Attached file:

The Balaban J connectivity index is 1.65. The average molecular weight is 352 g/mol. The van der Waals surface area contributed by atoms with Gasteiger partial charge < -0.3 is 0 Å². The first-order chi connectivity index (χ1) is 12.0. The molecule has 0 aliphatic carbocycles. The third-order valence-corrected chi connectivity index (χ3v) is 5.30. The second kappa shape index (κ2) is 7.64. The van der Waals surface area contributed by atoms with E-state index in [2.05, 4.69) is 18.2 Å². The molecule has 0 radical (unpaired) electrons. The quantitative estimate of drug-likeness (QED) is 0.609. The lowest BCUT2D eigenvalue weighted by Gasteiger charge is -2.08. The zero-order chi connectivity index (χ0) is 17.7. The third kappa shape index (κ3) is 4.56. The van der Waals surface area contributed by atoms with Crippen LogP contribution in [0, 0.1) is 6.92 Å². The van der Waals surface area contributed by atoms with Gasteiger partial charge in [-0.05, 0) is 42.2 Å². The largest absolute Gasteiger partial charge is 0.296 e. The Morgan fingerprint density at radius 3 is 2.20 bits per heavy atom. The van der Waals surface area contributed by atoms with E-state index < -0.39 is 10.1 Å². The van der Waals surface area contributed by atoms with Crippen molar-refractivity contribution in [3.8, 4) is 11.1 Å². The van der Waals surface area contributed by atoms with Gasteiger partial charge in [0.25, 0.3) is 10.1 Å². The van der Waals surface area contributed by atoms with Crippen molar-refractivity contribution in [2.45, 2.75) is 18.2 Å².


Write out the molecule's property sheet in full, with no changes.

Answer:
The Balaban J connectivity index is 1.65. The average molecular weight is 352 g/mol. The van der Waals surface area contributed by atoms with Gasteiger partial charge < -0.3 is 0 Å². The first-order chi connectivity index (χ1) is 12.0. The molecule has 0 aliphatic carbocycles. The third-order valence-corrected chi connectivity index (χ3v) is 5.30. The second kappa shape index (κ2) is 7.64. The van der Waals surface area contributed by atoms with E-state index in [2.05, 4.69) is 18.2 Å². The molecule has 0 radical (unpaired) electrons. The quantitative estimate of drug-likeness (QED) is 0.609. The lowest BCUT2D eigenvalue weighted by Gasteiger charge is -2.08. The zero-order chi connectivity index (χ0) is 17.7. The third kappa shape index (κ3) is 4.56. The van der Waals surface area contributed by atoms with Crippen LogP contribution in [0, 0.1) is 6.92 Å². The van der Waals surface area contributed by atoms with Gasteiger partial charge in [-0.05, 0) is 42.2 Å². The largest absolute Gasteiger partial charge is 0.296 e. The Morgan fingerprint density at radius 3 is 2.20 bits per heavy atom. The van der Waals surface area contributed by atoms with E-state index < -0.39 is 10.1 Å². The van der Waals surface area contributed by atoms with Crippen molar-refractivity contribution in [3.8, 4) is 11.1 Å². The van der Waals surface area contributed by atoms with Gasteiger partial charge in [0.25, 0.3) is 10.1 Å². The van der Waals surface area contributed by atoms with Crippen molar-refractivity contribution in [2.45, 2.75) is 18.2 Å².